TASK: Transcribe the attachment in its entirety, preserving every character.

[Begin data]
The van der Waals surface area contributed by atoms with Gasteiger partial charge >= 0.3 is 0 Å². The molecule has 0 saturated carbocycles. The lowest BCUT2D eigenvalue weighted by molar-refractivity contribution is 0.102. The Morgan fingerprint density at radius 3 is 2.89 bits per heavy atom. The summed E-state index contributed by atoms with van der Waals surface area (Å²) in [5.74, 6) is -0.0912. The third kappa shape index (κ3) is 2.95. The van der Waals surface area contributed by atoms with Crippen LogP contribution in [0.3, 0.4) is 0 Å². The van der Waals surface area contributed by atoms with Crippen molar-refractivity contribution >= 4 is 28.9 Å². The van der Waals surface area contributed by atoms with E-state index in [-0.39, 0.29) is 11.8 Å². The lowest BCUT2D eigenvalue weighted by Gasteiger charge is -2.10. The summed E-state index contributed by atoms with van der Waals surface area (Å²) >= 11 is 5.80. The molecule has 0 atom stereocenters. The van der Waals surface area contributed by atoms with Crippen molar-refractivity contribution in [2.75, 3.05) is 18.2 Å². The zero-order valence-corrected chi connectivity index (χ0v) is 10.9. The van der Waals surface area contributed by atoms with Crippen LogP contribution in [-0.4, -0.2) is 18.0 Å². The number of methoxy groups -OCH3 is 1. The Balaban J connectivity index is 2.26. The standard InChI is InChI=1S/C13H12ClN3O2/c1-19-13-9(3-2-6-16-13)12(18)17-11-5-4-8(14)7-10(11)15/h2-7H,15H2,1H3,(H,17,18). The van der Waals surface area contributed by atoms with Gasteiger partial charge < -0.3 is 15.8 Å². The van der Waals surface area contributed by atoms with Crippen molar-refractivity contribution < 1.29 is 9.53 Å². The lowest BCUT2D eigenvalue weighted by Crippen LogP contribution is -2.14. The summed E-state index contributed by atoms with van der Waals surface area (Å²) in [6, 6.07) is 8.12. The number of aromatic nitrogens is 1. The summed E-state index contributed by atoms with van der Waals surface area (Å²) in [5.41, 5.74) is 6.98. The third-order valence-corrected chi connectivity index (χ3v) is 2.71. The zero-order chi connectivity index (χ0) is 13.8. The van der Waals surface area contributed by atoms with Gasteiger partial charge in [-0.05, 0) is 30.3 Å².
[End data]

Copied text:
The van der Waals surface area contributed by atoms with Gasteiger partial charge >= 0.3 is 0 Å². The molecule has 0 saturated carbocycles. The lowest BCUT2D eigenvalue weighted by molar-refractivity contribution is 0.102. The Morgan fingerprint density at radius 3 is 2.89 bits per heavy atom. The summed E-state index contributed by atoms with van der Waals surface area (Å²) in [5.74, 6) is -0.0912. The third kappa shape index (κ3) is 2.95. The van der Waals surface area contributed by atoms with Crippen LogP contribution in [0.3, 0.4) is 0 Å². The van der Waals surface area contributed by atoms with Crippen molar-refractivity contribution >= 4 is 28.9 Å². The van der Waals surface area contributed by atoms with E-state index in [-0.39, 0.29) is 11.8 Å². The lowest BCUT2D eigenvalue weighted by Gasteiger charge is -2.10. The summed E-state index contributed by atoms with van der Waals surface area (Å²) >= 11 is 5.80. The molecule has 0 atom stereocenters. The van der Waals surface area contributed by atoms with Crippen molar-refractivity contribution in [2.75, 3.05) is 18.2 Å². The zero-order valence-corrected chi connectivity index (χ0v) is 10.9. The van der Waals surface area contributed by atoms with Crippen LogP contribution in [-0.4, -0.2) is 18.0 Å². The number of methoxy groups -OCH3 is 1. The Balaban J connectivity index is 2.26. The standard InChI is InChI=1S/C13H12ClN3O2/c1-19-13-9(3-2-6-16-13)12(18)17-11-5-4-8(14)7-10(11)15/h2-7H,15H2,1H3,(H,17,18). The van der Waals surface area contributed by atoms with Gasteiger partial charge < -0.3 is 15.8 Å². The van der Waals surface area contributed by atoms with Crippen molar-refractivity contribution < 1.29 is 9.53 Å². The lowest BCUT2D eigenvalue weighted by Crippen LogP contribution is -2.14. The summed E-state index contributed by atoms with van der Waals surface area (Å²) in [6, 6.07) is 8.12. The number of aromatic nitrogens is 1. The summed E-state index contributed by atoms with van der Waals surface area (Å²) in [5.41, 5.74) is 6.98. The third-order valence-corrected chi connectivity index (χ3v) is 2.71. The zero-order chi connectivity index (χ0) is 13.8. The van der Waals surface area contributed by atoms with Gasteiger partial charge in [-0.05, 0) is 30.3 Å².